Humble, Meaningful, Remarkable: a Review of Taylor Swift’s folklore

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Taylor Swift soars beautifully high in her newest album, offering an intimate, heartwarming and, once again, deeply personal collection of songs.

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It’s quite hard to describe folklore and its importance to anyone who hasn’t listened to it. On the one hand, it feels unrecognisably distant from the music that Taylor Swift has released in the past, while on the other hand, it’s her most recognisable album yet. No longer is there a singular semblance of the country-queen from Taylor Swift, Fearless or Speak Now, nor of the pop-princess that reared her head with the phenomenal Red before seemingly being killed off in the shake-up of 2017. ‘Look What You Made Me Do’ became a new anthem for Swifties around the world and created a controversial new high for the singer. 2019’s Lover set out to consolidate the anger and disdain that Swift felt towards her younger-self and those she had warred with, and epitomises on a newfound mantra of self-loving, strong femininity and maintaining your voice.

In every album, Swift has cautiously interlinked her work and created a progression of sound that no modern musician has quite eclipsed or even come close to. folklore only cements this as an ever more solid fact. If we ever wondered whether Taylor Swift could become an even better musician than she was before, folklore asserts that Swift is in her prime, and it doesn’t look like she’ll be stumbling anytime soon. Heartfelt, phenomenal and filled with an unmistakable ambience, folklore isn’t just a great album but in its own way, a great piece of storytelling and artistic progression.

Starting with ‘the 1’, Swift lures us in with an arrangement of chords on the piano and a couple of percussion instruments before nailing the first line of “I’m doing good, I’m on some new shit”. It’s sung in such a matter-of-the-fact way that it almost seems casual in design and immediately boasts the first development that folklore offers. Where Reputation used profanity as a potent edge to its songs, the casual use of it in ‘the 1’ consolidates Swift’s reputation in Reputation with the change in tone that Lover offered. It begs a feeling that is ingrained in all of Swift’s discography and becomes an amalgamation of the journey she’s had up to this point, while simultaneously setting up the next steps she’ll take. The song is the perfect tone-setter since it’s so deeply reflective and poetically apt, putting Swift’s lyricism at the forefront of the album.

What follows is ‘cardigan’, the album’s lead single that embodies the same soothing tones of piano and light drums while addressing themes of love, youth and presumed naivety. It’s filled with loving sentiments but still boasts a side to Swift that’s very aware of the world around her, and maintains a disavowal of the notion that “when you are young, they assume you know nothing”. Just because it’s a song about love and finding someone, that doesn’t that it can’t still address the wider world. ‘cardigan’ establishes itself as a song that’s constantly aware of the backdrop of time that it’s situated within; it’s much more than a simple love song.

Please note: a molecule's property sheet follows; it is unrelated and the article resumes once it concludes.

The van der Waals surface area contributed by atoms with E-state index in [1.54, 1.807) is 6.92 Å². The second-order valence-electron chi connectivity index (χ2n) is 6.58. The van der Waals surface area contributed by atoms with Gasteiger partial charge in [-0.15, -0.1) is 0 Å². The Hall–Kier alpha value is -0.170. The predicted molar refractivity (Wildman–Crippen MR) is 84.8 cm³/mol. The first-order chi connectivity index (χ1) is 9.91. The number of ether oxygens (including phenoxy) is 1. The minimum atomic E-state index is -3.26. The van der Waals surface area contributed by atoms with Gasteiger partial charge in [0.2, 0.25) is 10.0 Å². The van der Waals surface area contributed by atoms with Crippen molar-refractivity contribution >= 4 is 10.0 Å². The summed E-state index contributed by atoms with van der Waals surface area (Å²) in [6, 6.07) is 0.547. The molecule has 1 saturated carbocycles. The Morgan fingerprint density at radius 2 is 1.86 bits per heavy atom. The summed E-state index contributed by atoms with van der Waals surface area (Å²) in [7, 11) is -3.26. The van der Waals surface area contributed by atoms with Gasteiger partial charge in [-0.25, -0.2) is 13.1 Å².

The following track, ‘the last great american dynasty’, is one of the many songs on the album that sets out tell a story, rather than focus on continued notions of love. It provides a great detour from the previous two songs. ‘the last great american dynasty’ still carries itself as thematically similar with a focus on women and female experience but has a more 1989 or Lover vibe to it than the more indie-alternative style of the other songs on folklore. It’s probably one of my favourite songs on the record in fact, but that statement seems hardly worthwhile when I found myself thinking the same for more than half of the album.

The only song that’s a collaboration on folklore is ‘exile’, wherein Swift pairs up with Bon Iver for some musical magic. A piano melody starts the song before the deep, soothing tones of Bon Iver’s frontman, Justin Vernon, sweep in, as he sings the voice of a man who finds himself opposite his ex-lover and their new partner. In contrast, Swift’s higher-pitched but just as soothing voice assumes the perspective of the female ex-lover, who sings her side of the story in the build-up to the bridge, wherein both singers meet and create genuine chills as they perfectly harmonise. What’s refreshing is that ‘exile’ is a song about perspective that doesn’t have a clear victim or wrong-doer; it boasts a deeply-matured Swift that’s wholeheartedly refreshing to listen to. As another song that’s shrouded in a narrative, it samples the language of film that crops up frequently throughout the album and creates a sense that folklore is a continuation of a story, helping to formulate that Swift’s entire discography is a coherent whole that tells the personal story of Taylor Swift.